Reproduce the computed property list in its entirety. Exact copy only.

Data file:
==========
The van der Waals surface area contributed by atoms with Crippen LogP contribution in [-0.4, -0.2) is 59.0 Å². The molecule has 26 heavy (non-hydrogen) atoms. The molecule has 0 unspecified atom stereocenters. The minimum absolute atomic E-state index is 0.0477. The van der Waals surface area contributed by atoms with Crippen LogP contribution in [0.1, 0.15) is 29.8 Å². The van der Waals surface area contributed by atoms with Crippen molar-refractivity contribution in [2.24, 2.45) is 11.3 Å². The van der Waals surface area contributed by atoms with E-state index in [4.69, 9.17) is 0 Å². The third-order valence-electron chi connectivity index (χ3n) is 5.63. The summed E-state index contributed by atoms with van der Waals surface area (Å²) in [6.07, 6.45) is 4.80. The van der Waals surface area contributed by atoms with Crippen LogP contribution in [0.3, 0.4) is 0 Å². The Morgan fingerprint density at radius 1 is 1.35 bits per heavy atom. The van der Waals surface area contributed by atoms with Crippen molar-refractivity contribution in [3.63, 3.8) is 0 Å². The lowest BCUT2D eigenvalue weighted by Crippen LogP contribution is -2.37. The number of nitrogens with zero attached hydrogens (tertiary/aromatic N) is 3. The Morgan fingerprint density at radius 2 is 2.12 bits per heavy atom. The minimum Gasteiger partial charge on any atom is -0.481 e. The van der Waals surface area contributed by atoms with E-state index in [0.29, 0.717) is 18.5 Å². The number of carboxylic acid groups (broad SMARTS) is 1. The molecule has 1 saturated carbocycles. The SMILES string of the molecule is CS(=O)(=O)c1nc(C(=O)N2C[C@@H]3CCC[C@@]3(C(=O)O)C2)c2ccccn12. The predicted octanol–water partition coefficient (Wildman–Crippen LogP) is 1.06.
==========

The van der Waals surface area contributed by atoms with Crippen LogP contribution in [-0.4, -0.2) is 59.0 Å². The molecule has 26 heavy (non-hydrogen) atoms. The molecule has 0 unspecified atom stereocenters. The minimum absolute atomic E-state index is 0.0477. The van der Waals surface area contributed by atoms with Crippen LogP contribution in [0.1, 0.15) is 29.8 Å². The van der Waals surface area contributed by atoms with Crippen molar-refractivity contribution in [2.24, 2.45) is 11.3 Å². The van der Waals surface area contributed by atoms with E-state index in [4.69, 9.17) is 0 Å². The third-order valence-electron chi connectivity index (χ3n) is 5.63. The summed E-state index contributed by atoms with van der Waals surface area (Å²) in [6.07, 6.45) is 4.80. The van der Waals surface area contributed by atoms with Crippen LogP contribution in [0.3, 0.4) is 0 Å². The Morgan fingerprint density at radius 1 is 1.35 bits per heavy atom. The van der Waals surface area contributed by atoms with Crippen molar-refractivity contribution in [3.63, 3.8) is 0 Å². The lowest BCUT2D eigenvalue weighted by Crippen LogP contribution is -2.37. The number of nitrogens with zero attached hydrogens (tertiary/aromatic N) is 3. The Morgan fingerprint density at radius 2 is 2.12 bits per heavy atom. The minimum Gasteiger partial charge on any atom is -0.481 e. The van der Waals surface area contributed by atoms with E-state index in [0.29, 0.717) is 18.5 Å². The number of carboxylic acid groups (broad SMARTS) is 1. The molecule has 1 saturated carbocycles. The SMILES string of the molecule is CS(=O)(=O)c1nc(C(=O)N2C[C@@H]3CCC[C@@]3(C(=O)O)C2)c2ccccn12. The predicted octanol–water partition coefficient (Wildman–Crippen LogP) is 1.06.